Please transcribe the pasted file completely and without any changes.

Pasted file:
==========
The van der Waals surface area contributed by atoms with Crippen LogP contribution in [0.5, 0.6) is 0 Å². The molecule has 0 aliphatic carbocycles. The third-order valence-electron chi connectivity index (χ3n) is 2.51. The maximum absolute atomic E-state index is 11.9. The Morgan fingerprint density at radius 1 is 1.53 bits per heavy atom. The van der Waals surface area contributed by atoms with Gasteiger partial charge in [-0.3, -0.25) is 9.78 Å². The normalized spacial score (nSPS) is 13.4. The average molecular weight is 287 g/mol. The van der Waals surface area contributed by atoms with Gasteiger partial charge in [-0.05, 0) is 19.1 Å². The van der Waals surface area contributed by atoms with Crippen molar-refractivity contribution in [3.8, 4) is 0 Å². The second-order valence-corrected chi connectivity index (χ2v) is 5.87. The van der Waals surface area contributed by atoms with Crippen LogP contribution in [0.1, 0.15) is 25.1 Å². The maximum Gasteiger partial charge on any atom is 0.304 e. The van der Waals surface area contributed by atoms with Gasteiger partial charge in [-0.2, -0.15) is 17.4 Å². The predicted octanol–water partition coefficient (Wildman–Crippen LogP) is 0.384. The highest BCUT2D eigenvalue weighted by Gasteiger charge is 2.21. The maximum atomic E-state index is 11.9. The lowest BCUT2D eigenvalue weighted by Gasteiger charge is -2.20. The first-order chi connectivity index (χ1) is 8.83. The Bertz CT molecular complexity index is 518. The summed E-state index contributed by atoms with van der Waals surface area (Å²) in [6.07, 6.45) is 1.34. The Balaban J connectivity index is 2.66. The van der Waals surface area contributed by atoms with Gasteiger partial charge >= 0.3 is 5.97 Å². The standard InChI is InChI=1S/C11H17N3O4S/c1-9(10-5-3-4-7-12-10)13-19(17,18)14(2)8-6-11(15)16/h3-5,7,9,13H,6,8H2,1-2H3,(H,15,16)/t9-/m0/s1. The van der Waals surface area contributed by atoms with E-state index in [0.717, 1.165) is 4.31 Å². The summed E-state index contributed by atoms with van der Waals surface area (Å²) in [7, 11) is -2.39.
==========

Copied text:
The van der Waals surface area contributed by atoms with Crippen LogP contribution in [0.5, 0.6) is 0 Å². The molecule has 0 aliphatic carbocycles. The third-order valence-electron chi connectivity index (χ3n) is 2.51. The maximum absolute atomic E-state index is 11.9. The Morgan fingerprint density at radius 1 is 1.53 bits per heavy atom. The van der Waals surface area contributed by atoms with Gasteiger partial charge in [-0.3, -0.25) is 9.78 Å². The normalized spacial score (nSPS) is 13.4. The average molecular weight is 287 g/mol. The van der Waals surface area contributed by atoms with Gasteiger partial charge in [-0.05, 0) is 19.1 Å². The van der Waals surface area contributed by atoms with Crippen molar-refractivity contribution in [3.8, 4) is 0 Å². The second-order valence-corrected chi connectivity index (χ2v) is 5.87. The van der Waals surface area contributed by atoms with Crippen LogP contribution in [0.1, 0.15) is 25.1 Å². The maximum Gasteiger partial charge on any atom is 0.304 e. The van der Waals surface area contributed by atoms with Gasteiger partial charge in [-0.2, -0.15) is 17.4 Å². The predicted octanol–water partition coefficient (Wildman–Crippen LogP) is 0.384. The highest BCUT2D eigenvalue weighted by Gasteiger charge is 2.21. The maximum atomic E-state index is 11.9. The lowest BCUT2D eigenvalue weighted by Gasteiger charge is -2.20. The first-order chi connectivity index (χ1) is 8.83. The Bertz CT molecular complexity index is 518. The summed E-state index contributed by atoms with van der Waals surface area (Å²) in [6.07, 6.45) is 1.34. The Balaban J connectivity index is 2.66. The van der Waals surface area contributed by atoms with Gasteiger partial charge >= 0.3 is 5.97 Å². The standard InChI is InChI=1S/C11H17N3O4S/c1-9(10-5-3-4-7-12-10)13-19(17,18)14(2)8-6-11(15)16/h3-5,7,9,13H,6,8H2,1-2H3,(H,15,16)/t9-/m0/s1. The van der Waals surface area contributed by atoms with E-state index in [0.717, 1.165) is 4.31 Å². The summed E-state index contributed by atoms with van der Waals surface area (Å²) in [7, 11) is -2.39.